Sterling weakened on a warning from Chancellor Phillip Hammond that flights could be grounded in the UK if no deal was sealed before leaving the European Union.
Despite the decline in the value of the pound, the FTSE remained flat at 7,532 thanks to a continued underperformance from the banking sector.
Lloyds (LLOY) led the sector lower, down 0.8% to 66.4p. Royal Bank of Scotland and HSBC (HSBA) both dipped 0.8% and 0.6%.
Brent crude oil fell 0.6% to $56.22 per barrel. Gold declined 0.3% to $1,286 per ounce and copper climbed 0.6% to $3.06 per pound.
Investor sentiment was cautious in the US on Wednesday as the market waited for several banks to report their third quarter earnings. The S&P 500 was flat at 2,551.
MID AND LARGE CAP RISERS AND FALLERS
Media reports suggested that activist hedge fund Elliot Management is building a stake in medical device maker Smith & Nephew (SN.), which gained 3% to £14. At last year's annual shareholder meeting, there was a shareholder rebellion, which implies a good opportunity for Elliot to enter the firm.
Home furnishings retailer Dunelm (DNLM) enjoyed a 6.2% lift in its shares as first-quarter like-for-like sales increased 9.3%, despite some margin contraction.
Packaging firm Mondi (MNDI) disappointed the market after warning its performance for the full year would be modestly below market expectations, causing the stock to deflate 7.8% to £19.26.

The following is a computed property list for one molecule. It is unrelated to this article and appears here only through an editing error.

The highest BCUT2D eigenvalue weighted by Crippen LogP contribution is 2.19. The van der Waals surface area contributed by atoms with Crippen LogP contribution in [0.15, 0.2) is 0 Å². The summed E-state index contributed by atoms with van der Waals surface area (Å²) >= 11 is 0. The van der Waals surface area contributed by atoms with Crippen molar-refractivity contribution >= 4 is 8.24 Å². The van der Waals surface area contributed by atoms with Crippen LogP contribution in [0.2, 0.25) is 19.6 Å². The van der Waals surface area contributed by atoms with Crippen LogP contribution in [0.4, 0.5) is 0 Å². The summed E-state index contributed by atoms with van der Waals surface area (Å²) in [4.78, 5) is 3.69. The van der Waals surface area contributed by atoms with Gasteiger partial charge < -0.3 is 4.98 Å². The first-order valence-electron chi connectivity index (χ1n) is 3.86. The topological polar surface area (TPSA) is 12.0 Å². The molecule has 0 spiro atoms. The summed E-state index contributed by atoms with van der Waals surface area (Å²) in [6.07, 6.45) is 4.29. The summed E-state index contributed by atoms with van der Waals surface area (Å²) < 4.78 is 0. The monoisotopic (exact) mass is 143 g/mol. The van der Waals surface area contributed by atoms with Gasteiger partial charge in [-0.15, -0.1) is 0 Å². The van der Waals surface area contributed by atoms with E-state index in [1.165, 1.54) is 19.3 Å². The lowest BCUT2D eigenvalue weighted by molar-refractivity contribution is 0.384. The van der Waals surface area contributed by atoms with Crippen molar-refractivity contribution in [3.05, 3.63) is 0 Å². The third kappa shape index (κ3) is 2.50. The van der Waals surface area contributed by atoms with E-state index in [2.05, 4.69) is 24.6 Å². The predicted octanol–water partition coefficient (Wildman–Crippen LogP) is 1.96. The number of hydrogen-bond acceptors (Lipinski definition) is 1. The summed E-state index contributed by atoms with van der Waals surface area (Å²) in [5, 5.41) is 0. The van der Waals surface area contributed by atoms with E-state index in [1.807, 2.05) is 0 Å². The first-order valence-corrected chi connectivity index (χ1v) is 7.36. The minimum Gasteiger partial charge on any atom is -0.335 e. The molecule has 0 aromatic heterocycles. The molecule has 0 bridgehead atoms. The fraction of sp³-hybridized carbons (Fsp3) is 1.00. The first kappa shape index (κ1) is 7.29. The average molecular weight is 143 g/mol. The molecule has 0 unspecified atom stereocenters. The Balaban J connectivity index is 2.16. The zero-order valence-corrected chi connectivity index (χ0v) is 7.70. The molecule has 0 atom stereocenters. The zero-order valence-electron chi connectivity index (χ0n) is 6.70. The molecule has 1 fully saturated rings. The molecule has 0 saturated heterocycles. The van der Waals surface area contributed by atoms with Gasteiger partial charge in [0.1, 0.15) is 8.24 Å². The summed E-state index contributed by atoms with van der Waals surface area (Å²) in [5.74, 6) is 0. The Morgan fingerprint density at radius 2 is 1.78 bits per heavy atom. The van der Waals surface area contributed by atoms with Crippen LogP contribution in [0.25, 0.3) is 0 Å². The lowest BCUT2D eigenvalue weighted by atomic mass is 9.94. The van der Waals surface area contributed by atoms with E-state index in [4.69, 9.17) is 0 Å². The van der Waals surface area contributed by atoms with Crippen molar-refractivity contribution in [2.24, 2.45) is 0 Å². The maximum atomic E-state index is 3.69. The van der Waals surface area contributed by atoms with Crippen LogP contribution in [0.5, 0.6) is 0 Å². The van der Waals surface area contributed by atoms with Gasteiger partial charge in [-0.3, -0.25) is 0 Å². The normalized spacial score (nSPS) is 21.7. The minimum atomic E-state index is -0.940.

New business at wealth manager Hargreaves Lansdown (HL.) helped its assets under administration rise by 4% and boosted third quarter sales by 15%, but this failed to spark the share price at £14.96.
A poor performance in the UK hit recruitment consultancy PageGroup (PAGE) as its shares slumped 9.2% to 477.1p. Investors overlooked an 11.8% rise in third-quarter profit, driven by strong results abroad.
A £9m contract with Heathrow Airport for defence firm Ultra Electronics (ULE) failed to move the stock at £18.33.
Countryside Properties (CSP) was up 0.3% at 349.2p despite completions increasing 28% to 3,389 homes in the year to the end of September 2017.
SMALL CAP RISERS AND FALLERS
Maiden results from fashion retailer Quiz (QUIZ) got short shrift despite the fact revenue was up 35% in the six months to 30 September. Investors were disappointed by a lack of earnings upgrades as the stock fell 2.4% to 182.4p.
Property developer Telford Homes (TEF) warned its pre-tax profit for the first half of 2018 will be significantly lower than the second half thanks to the timing of certain projects, causing its shares to decline 2.3% to 398.7p.
News that Alpha Returns Group (ARGP) needed a new nominated adviser by 20 November to avoid being kicked off AIM wiped over a fifth off the firm's value.